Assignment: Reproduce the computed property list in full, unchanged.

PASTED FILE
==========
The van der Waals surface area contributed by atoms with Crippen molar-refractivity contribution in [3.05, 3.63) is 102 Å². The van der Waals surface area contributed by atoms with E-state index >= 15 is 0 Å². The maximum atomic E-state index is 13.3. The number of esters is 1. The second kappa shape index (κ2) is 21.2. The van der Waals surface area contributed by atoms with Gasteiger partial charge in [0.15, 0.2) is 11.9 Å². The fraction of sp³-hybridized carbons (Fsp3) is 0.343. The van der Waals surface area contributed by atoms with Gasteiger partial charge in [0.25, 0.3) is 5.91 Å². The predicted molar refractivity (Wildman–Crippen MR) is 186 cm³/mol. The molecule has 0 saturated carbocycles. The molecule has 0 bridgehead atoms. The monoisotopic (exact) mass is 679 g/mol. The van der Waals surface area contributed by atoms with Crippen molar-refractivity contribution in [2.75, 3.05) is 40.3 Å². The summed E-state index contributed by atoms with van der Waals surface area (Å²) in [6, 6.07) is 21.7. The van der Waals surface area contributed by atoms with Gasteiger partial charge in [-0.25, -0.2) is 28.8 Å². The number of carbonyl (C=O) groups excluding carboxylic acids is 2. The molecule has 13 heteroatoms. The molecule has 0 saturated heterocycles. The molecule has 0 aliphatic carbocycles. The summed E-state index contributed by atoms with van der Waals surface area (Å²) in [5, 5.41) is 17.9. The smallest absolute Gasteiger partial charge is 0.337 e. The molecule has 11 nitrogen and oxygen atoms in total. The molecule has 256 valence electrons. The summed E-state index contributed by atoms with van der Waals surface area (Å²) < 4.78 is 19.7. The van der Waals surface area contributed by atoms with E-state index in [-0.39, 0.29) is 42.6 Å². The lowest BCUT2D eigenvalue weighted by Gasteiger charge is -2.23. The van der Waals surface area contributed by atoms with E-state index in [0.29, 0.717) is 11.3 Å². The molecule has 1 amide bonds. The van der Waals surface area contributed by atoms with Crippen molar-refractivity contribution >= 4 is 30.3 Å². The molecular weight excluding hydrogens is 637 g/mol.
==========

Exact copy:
The van der Waals surface area contributed by atoms with Crippen molar-refractivity contribution in [3.05, 3.63) is 102 Å². The van der Waals surface area contributed by atoms with E-state index >= 15 is 0 Å². The maximum atomic E-state index is 13.3. The number of esters is 1. The second kappa shape index (κ2) is 21.2. The van der Waals surface area contributed by atoms with Gasteiger partial charge in [0.15, 0.2) is 11.9 Å². The fraction of sp³-hybridized carbons (Fsp3) is 0.343. The van der Waals surface area contributed by atoms with Gasteiger partial charge in [0.25, 0.3) is 5.91 Å². The predicted molar refractivity (Wildman–Crippen MR) is 186 cm³/mol. The molecule has 0 saturated carbocycles. The molecule has 0 bridgehead atoms. The monoisotopic (exact) mass is 679 g/mol. The van der Waals surface area contributed by atoms with Crippen molar-refractivity contribution in [2.75, 3.05) is 40.3 Å². The summed E-state index contributed by atoms with van der Waals surface area (Å²) in [6, 6.07) is 21.7. The van der Waals surface area contributed by atoms with Gasteiger partial charge in [-0.25, -0.2) is 28.8 Å². The number of carbonyl (C=O) groups excluding carboxylic acids is 2. The molecule has 13 heteroatoms. The molecule has 0 saturated heterocycles. The molecule has 0 aliphatic carbocycles. The summed E-state index contributed by atoms with van der Waals surface area (Å²) in [5, 5.41) is 17.9. The smallest absolute Gasteiger partial charge is 0.337 e. The molecule has 11 nitrogen and oxygen atoms in total. The molecule has 256 valence electrons. The summed E-state index contributed by atoms with van der Waals surface area (Å²) < 4.78 is 19.7. The van der Waals surface area contributed by atoms with E-state index in [-0.39, 0.29) is 42.6 Å². The lowest BCUT2D eigenvalue weighted by Gasteiger charge is -2.23. The van der Waals surface area contributed by atoms with E-state index in [0.29, 0.717) is 11.3 Å². The molecule has 1 amide bonds. The van der Waals surface area contributed by atoms with Crippen molar-refractivity contribution >= 4 is 30.3 Å². The molecular weight excluding hydrogens is 637 g/mol.